Tips for Promoting Your Special Event

people strategizing
Photo courtesy of Pixabay

By Robin Carr, LCI

You may have noticed that the “calendar” section in your neighborhood newspaper, online newsletter or event site is starting to populate with things to do. After a year and a half of (mostly) virtual events, many places around the world are offering in-person events, from concerts to lectures to wine fests and sports. Even CES is joining in, with registration now open for the annual January show in Las Vegas.

What about promoting events for your company or client? Before you begin publicizing an event, you need to align marketing, sales and PR goals. Are you hoping to drive brand/company awareness? Secure a specific number of registrations and attendees?

There are many tactics to utilize – as Landis Communications did with its client, Velodyne Lidar, and the World Safety Summit on Autonomous Technology in 2019. This free-to-the-public event was designed to create broad brand awareness and educate consumers about safety through interactive demonstrations, displays and lively presentations.  

Here are three suggested paths to reach your event goals:

1. Content creation.

To reach a large, diverse audience of attendees and promote the event and its safety messaging, LCI and Velodyne created content for various channels, including the company website and messages for all social media channels (LinkedIn, Twitter, Facebook). As speakers and panels were confirmed, we distributed press releases to national, international and trade media. For additional pre-event news, we created and pitched two pre-Safety Summit announcements:  

  • An “event preview” with news about the first American demo of an autonomous street sweeper.
  • A survey summary concluding that research is critical and that driver assistance programs can save lives.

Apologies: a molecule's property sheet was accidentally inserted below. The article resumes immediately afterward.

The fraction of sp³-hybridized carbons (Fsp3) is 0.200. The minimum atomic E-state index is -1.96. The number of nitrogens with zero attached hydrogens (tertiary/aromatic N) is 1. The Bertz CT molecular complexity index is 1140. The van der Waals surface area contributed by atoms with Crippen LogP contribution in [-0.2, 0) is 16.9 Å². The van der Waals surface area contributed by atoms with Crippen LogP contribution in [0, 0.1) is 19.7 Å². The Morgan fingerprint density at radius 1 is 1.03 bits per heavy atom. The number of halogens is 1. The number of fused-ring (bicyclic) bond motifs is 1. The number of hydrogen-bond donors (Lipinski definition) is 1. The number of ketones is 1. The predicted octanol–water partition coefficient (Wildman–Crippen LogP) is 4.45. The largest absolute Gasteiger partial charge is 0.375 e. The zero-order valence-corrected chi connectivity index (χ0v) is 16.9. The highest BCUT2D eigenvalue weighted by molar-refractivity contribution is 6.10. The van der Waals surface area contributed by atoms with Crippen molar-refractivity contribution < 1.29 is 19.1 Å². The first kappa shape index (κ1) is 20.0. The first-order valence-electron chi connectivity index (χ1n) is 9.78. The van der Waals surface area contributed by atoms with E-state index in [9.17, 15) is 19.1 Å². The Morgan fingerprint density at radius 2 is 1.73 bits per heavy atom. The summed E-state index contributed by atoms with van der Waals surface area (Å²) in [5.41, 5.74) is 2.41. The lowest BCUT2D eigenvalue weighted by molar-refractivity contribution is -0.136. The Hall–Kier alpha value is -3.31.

2. Video promotion.

LCI developed two innovative videos to promote the Safety Summit on the Velodyne website and distributed them to key press:

  • “The Crash Test Genius” (not “The Crash Test Dummy”), featuring a fictional character, Lidar Larry. Larry never gets in crashes because he only tests autonomous vehicles.
  • The “History of Auto Safety” recounts all of the features developed over the years and the promise of autonomy in our future.

3. Calendar listings.

We produced an advisory with “Who,” “What,” “Where,” “When” and “Why,” with the cost of the Safety Summit (it was free), and we posted it to online calendars and also sent it to traditional regional (San Francisco Bay Area) and community media.


The pre-event media exposure attracted 25 media outlets, 750 attendees and more than three dozen exhibitors that included live autonomous vehicle demos. National and local media in attendance were from CNBC, CNET Roadshow, PBS Newshour, Mashable, Forbes and local TV stations, generating more than 120 editorial feature/news articles.

Articles related to special events:

How to Create Special Events People Will Love

4 examples of successful virtual events in 2020—and what made them work Agility PR Solutions

How to Plan a Successful Large-Scale Event, No Stress